The brilliant New Zealand drama Doves of War is being re-run on TV3 at present. Strangely, it was bagged at the time (11 months ago, in its ﬁrst run), which I can’t understand. Here’s a (mini-)series that had the highest small-screen production values I had seen in ages, a great time-slot, snappy direction, fab photography, and top-notch acting.
The premise wasn’t too hard to follow, either. From an earlier Xtra article, when the series was cancelled, citing the press release:
Sergeant Lucas Crichton is thrown by tabloid newspaper revelations of an atrocity from his Bosnian war past. With blood on his hands he turns on his immediate comrades in search of the source of the leak, as the continuing revelations shake the foundations of the United Nations war crimes trials in The Hague.
Logical, compelling, must-watch. Yet even the Xtra writer, Phil Bostwick, said, ‘Not exactly roll of the tongue material is it. [sic]’
While I don’t agree with Mr Bostwick, and I would have had three extra hyphens, a comma and a question mark in the same sentence, his review does make me wonder how sophisticated the viewing public is. We can’t follow something that simple?
Mr Bostwick, quoting comedian David McPhail:
On that note, the script hasn’t helped the show’s cause either. TV Critic David McPhail described it as “idiosyncratic and largely unintelligible” and he has a point. The complex narrative led to character interactions that more resemble information symposiums than real conversations.
In addition, the acting has been described as awkward and moody, and the camera work overactive. Although the unusually high number of nighttime scenes and glum lighting lends itself well to a political thriller, they also left many bewildered.
I don’t know who sub-edits the Xtra site, but the more I quote, the more I realize how bad the standard of editing is.
Back to my point: OK, Messrs Bostwick and McPhail are entitled to their opinion, and it does seem the New Zealand public agrees with them, given Doves’ ratings fall. But a complex premise? Let’s see.
The new series Heroes, the one that NBC has been running, looks to be a hit.
I do not like this series. The scenes drag on without any logic or suspense, the camerawork is a triﬂe plain, the Californian backgrounds too glossy. The Japanese set design with the Chinese ideographs on a clock: fake as heck (if anyone in Japan has seen one of these clocks lately, add a comment and tell me I am wrong). And call me thick, but I can’t handle 12 threads, none of them reaching a proper dénouement. I really can’t.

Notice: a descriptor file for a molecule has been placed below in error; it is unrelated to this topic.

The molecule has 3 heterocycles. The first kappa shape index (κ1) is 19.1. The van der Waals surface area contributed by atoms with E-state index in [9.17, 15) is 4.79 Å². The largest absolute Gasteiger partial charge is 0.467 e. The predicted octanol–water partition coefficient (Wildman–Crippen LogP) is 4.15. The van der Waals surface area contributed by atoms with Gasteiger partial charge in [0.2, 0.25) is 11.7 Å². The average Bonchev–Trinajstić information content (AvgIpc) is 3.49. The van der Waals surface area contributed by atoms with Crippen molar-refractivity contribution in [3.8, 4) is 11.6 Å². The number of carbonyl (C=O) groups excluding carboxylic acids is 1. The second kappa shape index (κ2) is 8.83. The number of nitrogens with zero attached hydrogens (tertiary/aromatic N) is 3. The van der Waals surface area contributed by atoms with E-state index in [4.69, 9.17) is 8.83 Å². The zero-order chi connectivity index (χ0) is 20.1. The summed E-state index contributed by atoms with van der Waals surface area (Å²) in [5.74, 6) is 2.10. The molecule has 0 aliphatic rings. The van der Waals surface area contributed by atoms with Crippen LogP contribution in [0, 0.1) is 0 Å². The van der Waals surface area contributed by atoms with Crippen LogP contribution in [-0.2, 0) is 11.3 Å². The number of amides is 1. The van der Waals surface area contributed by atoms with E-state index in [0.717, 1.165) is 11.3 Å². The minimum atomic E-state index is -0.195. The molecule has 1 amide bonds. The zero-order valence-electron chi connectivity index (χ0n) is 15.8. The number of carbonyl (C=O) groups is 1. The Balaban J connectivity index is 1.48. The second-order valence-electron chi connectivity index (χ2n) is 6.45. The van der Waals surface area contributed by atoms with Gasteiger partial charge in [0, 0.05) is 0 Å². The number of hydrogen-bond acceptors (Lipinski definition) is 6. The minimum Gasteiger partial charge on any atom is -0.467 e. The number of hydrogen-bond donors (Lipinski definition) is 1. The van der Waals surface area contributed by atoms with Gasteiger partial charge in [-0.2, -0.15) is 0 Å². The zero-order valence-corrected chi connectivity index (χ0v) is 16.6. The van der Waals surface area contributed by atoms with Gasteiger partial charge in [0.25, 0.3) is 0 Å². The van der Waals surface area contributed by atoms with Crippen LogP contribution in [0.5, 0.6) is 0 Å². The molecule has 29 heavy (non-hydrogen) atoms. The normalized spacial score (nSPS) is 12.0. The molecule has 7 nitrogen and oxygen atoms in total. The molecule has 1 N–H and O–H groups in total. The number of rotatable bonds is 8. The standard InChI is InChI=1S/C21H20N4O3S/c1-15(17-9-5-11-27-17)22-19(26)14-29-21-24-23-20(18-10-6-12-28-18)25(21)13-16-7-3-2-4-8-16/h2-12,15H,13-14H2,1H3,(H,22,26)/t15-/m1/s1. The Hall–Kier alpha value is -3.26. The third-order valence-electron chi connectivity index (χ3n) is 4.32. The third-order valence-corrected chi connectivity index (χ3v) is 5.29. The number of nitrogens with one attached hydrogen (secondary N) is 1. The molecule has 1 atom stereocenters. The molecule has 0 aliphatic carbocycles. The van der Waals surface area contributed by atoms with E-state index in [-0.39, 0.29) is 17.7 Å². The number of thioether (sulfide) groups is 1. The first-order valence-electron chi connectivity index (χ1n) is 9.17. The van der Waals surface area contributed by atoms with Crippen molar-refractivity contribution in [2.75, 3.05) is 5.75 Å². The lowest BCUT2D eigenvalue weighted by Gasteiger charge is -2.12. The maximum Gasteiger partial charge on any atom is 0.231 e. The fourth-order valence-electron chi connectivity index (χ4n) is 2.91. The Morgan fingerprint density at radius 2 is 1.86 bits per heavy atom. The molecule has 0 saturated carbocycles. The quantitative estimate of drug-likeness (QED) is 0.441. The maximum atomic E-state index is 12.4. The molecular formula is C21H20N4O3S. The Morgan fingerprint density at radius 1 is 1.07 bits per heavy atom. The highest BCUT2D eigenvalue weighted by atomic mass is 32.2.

The creator of the show says he has a story arc planned out for the next ﬁve years, so he is conﬁdent of the series’ survival.
He must know something that I don’t.
So Heroes is tolerable, so far, to the New Zealand public. It’s not too difﬁcult to follow, despite 12 threads. Yet when a New Zealand show has a couple of threads, it is deemed complicated. Countless Pommy dramas have production qualities on a par with Doves, and far more complex premises, yet we watch those. Their camera work is often edgier, but they don’t cop any ﬂak or claims of bewildering viewers. Every time I see John Hannah in some drama, it is always dark; and I don’t remember any episode of Taggart with bright, blue, cheery Glaswegian skies.
Even one Australian at the IMDb thinks highly of the show, photography and lighting aside:
The kiwi’s [sic] should be very proud of this show, and it’s a great shame that, instead of ditching it they just ﬁxed the few shortcomings. But that just proves how stupid the entertainment powers that be really are. …
The show had a strong cast believable in their roles (not the stretch some of the characters in American shows are) and I would’ve loved to see where it would all lead.
Had the potential for greatness. But it’s still very very good.
I believe the show was replaced by one of those dreadful ‘swapping spouses’ programmes from the US. Talk about the ultimate insult to replace something that matters with such mindless drivel.
Maybe if the Doves of War actors spoke with only British and American accents, and we dressed downtown Auckland to look like downtown Vancouver masquerading as downtown Los Angeles, it might have fared better with us Kiwis. I hope this show made heaps for Hampson, Bailey and co. overseas, where it would have been appreciated. Posted by Jack Yan, 10:50
I haven't seen Doves of War, but I have seen a couple of brilliant un-aired pilots for other Kiwi shows that have have been scrapped. I can't figure it out.
Probably two reasons: follow the connections between the producers and the network; and follow the smell of money. Doves may have been pricey for TV3, and reality shows are cheap. (Though I am not sure if our Australian commentator is right: I think the wonderful Outrageous Fortune may have succeeded Doves of War.)
Are you allowed to share with us the premise of the other shows? (Also, let me know on private email when you are due down in Welly or give us a call.)
Interesting this, as it's now being shown on the Australia Network, which will bring it to audiences in Asia and the Pacific, but not Australia itself.Post a Comment
Similarly, Answered by Fire hasn't been shown in NZ (unless you've got a big enough dish to pick up the Australia Network) despite NZ having had far more involvement with East Timor than Bosnia. In fact, Answered by Fire could have been about an Aussie and a Kiwi instead of an Aussie and a Canuck!
# posted by Ken Westmoreland: 6/03/2008 03:41:00 PM
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